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Mr. WALSH of Illinois. Madam Speaker, I yield myself such time as I may consume.
The Government Spending Accountability Act, or GSA Act, will end the days of unnecessary boondoggles and lavish trips for Federal bureaucrats.
I think we're all aware of GSA's recent escapades in Las Vegas where the agency paid more than $44 a head for breakfast, $7,000 in sushi at a networking reception, and $75,000 to build bicycles.
I think we can all agree that all of this spending is outrageous and unacceptable. We can't continue to ask hardworking taxpayers to tighten their belts and make tough decisions when for years the GSA and other Federal agencies have thrown away those taxpayer dollars on lavish conferences like this.
The days of wasting taxpayer dollars on fancy junkets for government bureaucrats should soon be over. I introduced the GSA Act because, as stewards of taxpayer dollars, it is our responsibility to ensure that they are not wasted on lavish conferences and posh junkets.
The GSA Act requires that every quarter Federal agencies publish an open report that details every conference for which the agency paid travel and expenses. The bill also limits the amount that an agency can spend on any one conference to $500,000 and on travel annually to 70 percent of the amount the agency spent on travel in 2010.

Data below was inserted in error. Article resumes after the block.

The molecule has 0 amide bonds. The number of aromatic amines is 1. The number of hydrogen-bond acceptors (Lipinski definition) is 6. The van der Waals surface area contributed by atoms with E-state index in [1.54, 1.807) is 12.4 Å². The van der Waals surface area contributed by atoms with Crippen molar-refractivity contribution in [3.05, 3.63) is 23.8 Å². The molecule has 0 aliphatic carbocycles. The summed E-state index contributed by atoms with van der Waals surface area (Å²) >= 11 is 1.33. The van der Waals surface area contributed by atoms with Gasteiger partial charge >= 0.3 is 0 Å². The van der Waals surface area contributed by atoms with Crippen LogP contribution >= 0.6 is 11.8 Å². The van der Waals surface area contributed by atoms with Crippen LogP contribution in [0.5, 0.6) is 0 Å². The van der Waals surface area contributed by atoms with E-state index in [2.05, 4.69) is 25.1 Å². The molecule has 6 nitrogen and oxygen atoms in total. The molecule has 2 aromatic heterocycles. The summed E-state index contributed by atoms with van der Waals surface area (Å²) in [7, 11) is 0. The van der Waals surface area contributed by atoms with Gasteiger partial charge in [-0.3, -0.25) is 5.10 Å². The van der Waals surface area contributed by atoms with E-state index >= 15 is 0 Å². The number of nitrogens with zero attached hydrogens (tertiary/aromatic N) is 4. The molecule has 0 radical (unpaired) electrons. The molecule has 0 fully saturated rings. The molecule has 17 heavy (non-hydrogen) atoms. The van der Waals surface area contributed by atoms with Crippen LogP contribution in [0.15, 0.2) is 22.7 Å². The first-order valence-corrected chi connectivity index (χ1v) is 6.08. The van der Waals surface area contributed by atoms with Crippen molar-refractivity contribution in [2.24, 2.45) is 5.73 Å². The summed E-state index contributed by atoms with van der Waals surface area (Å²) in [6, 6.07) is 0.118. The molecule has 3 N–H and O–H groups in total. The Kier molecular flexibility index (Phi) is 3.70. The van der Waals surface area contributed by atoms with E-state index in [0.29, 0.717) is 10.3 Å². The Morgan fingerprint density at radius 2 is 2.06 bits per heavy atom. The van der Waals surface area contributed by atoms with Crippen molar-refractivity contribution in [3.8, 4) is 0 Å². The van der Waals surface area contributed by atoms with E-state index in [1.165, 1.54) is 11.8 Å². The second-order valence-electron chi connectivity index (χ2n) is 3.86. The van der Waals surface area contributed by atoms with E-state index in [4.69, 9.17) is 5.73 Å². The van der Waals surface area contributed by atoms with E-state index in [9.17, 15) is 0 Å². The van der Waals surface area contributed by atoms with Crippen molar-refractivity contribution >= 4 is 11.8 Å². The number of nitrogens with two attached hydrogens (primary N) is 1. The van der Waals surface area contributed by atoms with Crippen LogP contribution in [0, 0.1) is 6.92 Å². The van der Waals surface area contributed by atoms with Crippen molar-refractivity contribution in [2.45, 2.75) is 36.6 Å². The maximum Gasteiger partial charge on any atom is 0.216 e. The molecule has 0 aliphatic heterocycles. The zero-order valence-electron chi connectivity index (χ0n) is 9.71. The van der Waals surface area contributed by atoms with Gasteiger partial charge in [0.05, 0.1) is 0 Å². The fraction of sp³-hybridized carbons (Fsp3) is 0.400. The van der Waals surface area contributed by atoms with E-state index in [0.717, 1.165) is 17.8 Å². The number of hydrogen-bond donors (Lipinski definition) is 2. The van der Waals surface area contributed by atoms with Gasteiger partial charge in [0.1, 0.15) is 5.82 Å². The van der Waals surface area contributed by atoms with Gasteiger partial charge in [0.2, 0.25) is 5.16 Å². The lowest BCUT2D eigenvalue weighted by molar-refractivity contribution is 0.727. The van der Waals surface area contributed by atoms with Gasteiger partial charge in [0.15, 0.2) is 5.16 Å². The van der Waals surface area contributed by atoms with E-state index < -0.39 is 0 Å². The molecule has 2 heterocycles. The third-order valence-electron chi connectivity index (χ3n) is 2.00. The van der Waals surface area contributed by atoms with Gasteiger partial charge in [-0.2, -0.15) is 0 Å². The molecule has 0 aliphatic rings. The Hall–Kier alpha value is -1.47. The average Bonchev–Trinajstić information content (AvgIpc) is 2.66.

I would like to thank Chairman Issa, Ranking Member Cummings, and my friends across the aisle for joining me in this effort. The bipartisanship displayed here shows what Congress can accomplish when both parties come together to tackle reckless spending.
We need to come together to fix Washington and start cultivating some respect for hard-earned taxpayer dollars. The GSA Act will help change the culture of waste in Washington and put us on a path to a sustainable future for our children and grandchildren.
Please join me in standing up for taxpayers. I support this measure and urge its adoption.
With that, I reserve the balance of my time.
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